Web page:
LIC and BPCL may be tough sell, but buybacks are not the answer
As we enter the fourth month of the fiscal year 2020-21, it is time to look back at where the government stands with respect to its disinvestment targets. Of course, the first quarter was a freak quarter, but targets are still targets.
What happens to LIC IPO
As of now there is little clarity on the LIC IPO. However, the government has already started the process where lead managers have been asked for quotes and for the regulatory changes needed for the IPO. Market conditions may not be salutary but Jio Platforms has proved that if the idea is right then fund availability is never a constraint. For the time being, it is hard to envisage how an Rs.100,000 crore IPO can be seen through. But LIC has the big brand, although valuations could be an issue.
What about BPCL and Air India?
This is likely to be a little more complex. For example, the global airline industry is almost looking at a lost year. Even when the miasma of the pandemic goes out, it is not clear if airlines will be the same or the models will drastically change? Air India already sits on a pile of losses and debt; so selling the airline may be a Herculean task. For BPCL, the issue may be more about valuations. With crude prices still around $40/bbl, inventory losses could be a major issue. The million dollar question is whether BPCL should be sold at such valuations?
Government in Catch-22
The government may actually find itself in a Catch-22 situation. It needs to raise money to fund its stimulus program. At the same time, the market is not really conducive for aggressive disinvestment. With the fiscal deficit already above 5% and threatening to go above 6%, there is a limit to how much the government can borrow from the market. The RBI reserves have been largely depleted and deficit financing by the RBI has already begun. The need of the hour is to get genuine inflows at a time when tax and GST collections are already under pressure. That is why, the government is now talking about raising Rs.20,000 crore via Coal India and IDBI Bank.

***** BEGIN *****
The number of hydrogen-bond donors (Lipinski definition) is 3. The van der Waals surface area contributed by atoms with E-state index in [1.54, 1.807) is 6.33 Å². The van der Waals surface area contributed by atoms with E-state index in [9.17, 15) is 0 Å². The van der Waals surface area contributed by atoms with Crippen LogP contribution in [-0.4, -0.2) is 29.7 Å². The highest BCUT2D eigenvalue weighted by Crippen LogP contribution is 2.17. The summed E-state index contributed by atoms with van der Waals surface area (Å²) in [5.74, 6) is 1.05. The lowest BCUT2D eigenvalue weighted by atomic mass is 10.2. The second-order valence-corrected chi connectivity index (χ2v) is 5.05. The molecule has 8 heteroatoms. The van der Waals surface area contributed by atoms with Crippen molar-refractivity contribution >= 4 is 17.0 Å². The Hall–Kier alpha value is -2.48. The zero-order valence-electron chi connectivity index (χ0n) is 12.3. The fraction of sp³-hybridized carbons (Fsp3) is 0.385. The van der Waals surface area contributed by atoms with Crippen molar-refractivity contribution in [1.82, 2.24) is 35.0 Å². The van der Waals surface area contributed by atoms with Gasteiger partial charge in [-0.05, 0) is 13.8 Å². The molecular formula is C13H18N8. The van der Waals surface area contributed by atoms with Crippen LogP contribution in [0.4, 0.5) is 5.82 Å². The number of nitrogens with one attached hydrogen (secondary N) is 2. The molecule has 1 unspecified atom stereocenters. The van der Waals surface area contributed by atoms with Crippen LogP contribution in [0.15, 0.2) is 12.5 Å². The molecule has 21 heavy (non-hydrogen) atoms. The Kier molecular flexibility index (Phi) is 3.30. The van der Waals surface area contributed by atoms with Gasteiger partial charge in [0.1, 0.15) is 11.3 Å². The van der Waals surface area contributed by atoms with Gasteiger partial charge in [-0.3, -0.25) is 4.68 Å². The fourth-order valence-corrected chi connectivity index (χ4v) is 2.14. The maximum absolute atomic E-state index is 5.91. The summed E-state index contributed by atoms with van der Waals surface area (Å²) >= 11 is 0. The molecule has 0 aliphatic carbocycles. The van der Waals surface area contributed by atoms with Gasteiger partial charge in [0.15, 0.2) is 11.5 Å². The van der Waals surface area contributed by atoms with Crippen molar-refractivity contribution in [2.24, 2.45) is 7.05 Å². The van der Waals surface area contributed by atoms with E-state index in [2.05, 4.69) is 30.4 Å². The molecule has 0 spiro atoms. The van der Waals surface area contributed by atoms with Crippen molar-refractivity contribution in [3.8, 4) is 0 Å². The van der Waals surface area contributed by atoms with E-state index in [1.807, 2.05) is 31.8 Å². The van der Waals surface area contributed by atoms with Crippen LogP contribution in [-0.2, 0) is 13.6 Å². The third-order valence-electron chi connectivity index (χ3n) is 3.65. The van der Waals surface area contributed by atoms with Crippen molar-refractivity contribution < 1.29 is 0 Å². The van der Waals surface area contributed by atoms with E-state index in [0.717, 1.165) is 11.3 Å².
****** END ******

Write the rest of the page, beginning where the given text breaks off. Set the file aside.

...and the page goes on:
Avoid the buyback temptation
If divesting BPCL and LIC is going to be tough, selling a stake in CIL and IDBI Bank is not going to easy either. The one option that the government is likely to look at is a buyback. Coal India has adequate cash reserves but using that for buybacks jeopardizes the expansion plans of the company. It is time to allow CIL to function like a listed enterprise. The bigger problem may be IDBI Bank. In this case, LIC may have to fund the buyback, which will only make the IPO of LIC less attractive. The government has deployed buybacks and special dividend route in the past. In the midst of the pandemic pressures, that is a route that is best avoided.
Targeted Keywords – LIC and BPCL, fiscal year, Market conditions, Divestment Riddle, big brand, BPCL and Air India, stimulus program